Document Type

Journal Article

Publication Title

Archives of Physical Medicine and Rehabilitation

ISSN

1532-821X

Volume

100

Issue

9

First Page

1752

Last Page

1762

PubMed ID

30794768

Publisher

W.B. Saunders

School

School of Medical and Health Sciences

Comments

Originally published as: Murray, C. M., Van Kessel, G., Guerin, M., Hillier, S., & Stanley, M. (2019). Exercising choice and control: A qualitative meta-synthesis of perspectives of people with a spinal cord injury. Archives of Physical Medicine and Rehabilitation, 100(9), 1752-1762. Original publication available here

Abstract

OBJECTIVE: To systematically search the literature and construct a meta-synthesis of how choice and control are perceived by people with spinal cord injury (SCI).

DATA SOURCES: Medline, Academic Search Premier, CINAHL, Cochrane, EMBASE, HealthSource, ProQuest, PsychInfo, SAGE, and SCOPUS were searched from 1980 until September 2018 including all languages. Reference lists of selected studies were also reviewed.

STUDY SELECTION: Eligible qualitative studies included perspectives about choice of control as reported by people with an SCI. Studies were excluded if they included perspectives from other stakeholder groups. A total of 6706 studies were screened for title and abstract and full text of 127 studies were reviewed resulting in a final selection of 29.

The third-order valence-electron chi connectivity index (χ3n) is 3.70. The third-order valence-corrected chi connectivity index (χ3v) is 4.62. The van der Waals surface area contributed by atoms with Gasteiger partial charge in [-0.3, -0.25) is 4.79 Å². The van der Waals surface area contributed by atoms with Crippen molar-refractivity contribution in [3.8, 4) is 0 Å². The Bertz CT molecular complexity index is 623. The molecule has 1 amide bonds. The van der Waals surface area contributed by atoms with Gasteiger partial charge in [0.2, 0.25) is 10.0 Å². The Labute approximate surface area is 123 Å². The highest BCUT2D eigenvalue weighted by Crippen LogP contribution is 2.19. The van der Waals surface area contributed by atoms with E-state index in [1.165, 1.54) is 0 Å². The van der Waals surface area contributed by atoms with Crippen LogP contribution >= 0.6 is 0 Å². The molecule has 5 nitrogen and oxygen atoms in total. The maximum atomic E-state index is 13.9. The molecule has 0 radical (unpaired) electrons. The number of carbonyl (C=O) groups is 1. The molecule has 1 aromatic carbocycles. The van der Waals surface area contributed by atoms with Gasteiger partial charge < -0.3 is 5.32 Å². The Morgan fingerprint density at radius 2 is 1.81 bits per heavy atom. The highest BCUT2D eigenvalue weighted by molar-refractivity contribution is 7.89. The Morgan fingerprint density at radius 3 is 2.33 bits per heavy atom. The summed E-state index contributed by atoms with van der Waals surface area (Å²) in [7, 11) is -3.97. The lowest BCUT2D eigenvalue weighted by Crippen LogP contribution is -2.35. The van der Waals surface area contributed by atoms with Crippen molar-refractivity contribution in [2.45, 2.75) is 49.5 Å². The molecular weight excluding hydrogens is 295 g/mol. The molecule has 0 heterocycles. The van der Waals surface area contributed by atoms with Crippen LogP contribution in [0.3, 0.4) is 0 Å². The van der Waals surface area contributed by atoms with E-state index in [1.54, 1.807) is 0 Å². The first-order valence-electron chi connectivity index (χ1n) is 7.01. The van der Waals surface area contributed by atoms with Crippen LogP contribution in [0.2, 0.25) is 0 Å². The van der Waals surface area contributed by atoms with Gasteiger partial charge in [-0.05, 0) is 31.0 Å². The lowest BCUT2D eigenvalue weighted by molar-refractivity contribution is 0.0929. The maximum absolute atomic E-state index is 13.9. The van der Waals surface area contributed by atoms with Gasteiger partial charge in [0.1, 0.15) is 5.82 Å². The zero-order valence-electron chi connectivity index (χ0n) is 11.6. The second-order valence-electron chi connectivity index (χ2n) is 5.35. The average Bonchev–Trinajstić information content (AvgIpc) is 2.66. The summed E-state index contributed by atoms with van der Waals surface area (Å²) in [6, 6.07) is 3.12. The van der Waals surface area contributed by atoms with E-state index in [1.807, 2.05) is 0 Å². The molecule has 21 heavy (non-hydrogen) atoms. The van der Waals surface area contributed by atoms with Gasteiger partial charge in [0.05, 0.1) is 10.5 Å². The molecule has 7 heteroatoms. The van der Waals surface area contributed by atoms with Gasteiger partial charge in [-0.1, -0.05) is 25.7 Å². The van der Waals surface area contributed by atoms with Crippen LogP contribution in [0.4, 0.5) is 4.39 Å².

DATA EXTRACTION: Characteristics of the studies were extracted along with any data (author interpretations and quotes) relating to perspectives on choice and control.

DATA SYNTHESIS: First-order analysis involved coding the data in each study and second-order analysis involved translating each segment of coded data into broader categories with third-order analysis condensing categories to 2 broad overarching themes. These themes were experiencing vulnerability or security and adapting to bounded abilities.

CONCLUSIONS: Perspectives of choice and control are influenced by interrelated environmental, interpersonal, and personal contexts. From a personal perspective, participants reported a readiness for adaptation that included turning points where emotional and cognitive capacity to make choices and take control changed. Health professionals need to be responsive to this readiness, promote empowerment and foster, rather than remove, hope.

DOI

10.1016/j.apmr.2019.01.011

Creative Commons License

Creative Commons Attribution-Noncommercial-No Derivative Works 4.0 License
This work is licensed under a Creative Commons Attribution-Noncommercial-No Derivative Works 4.0 License.

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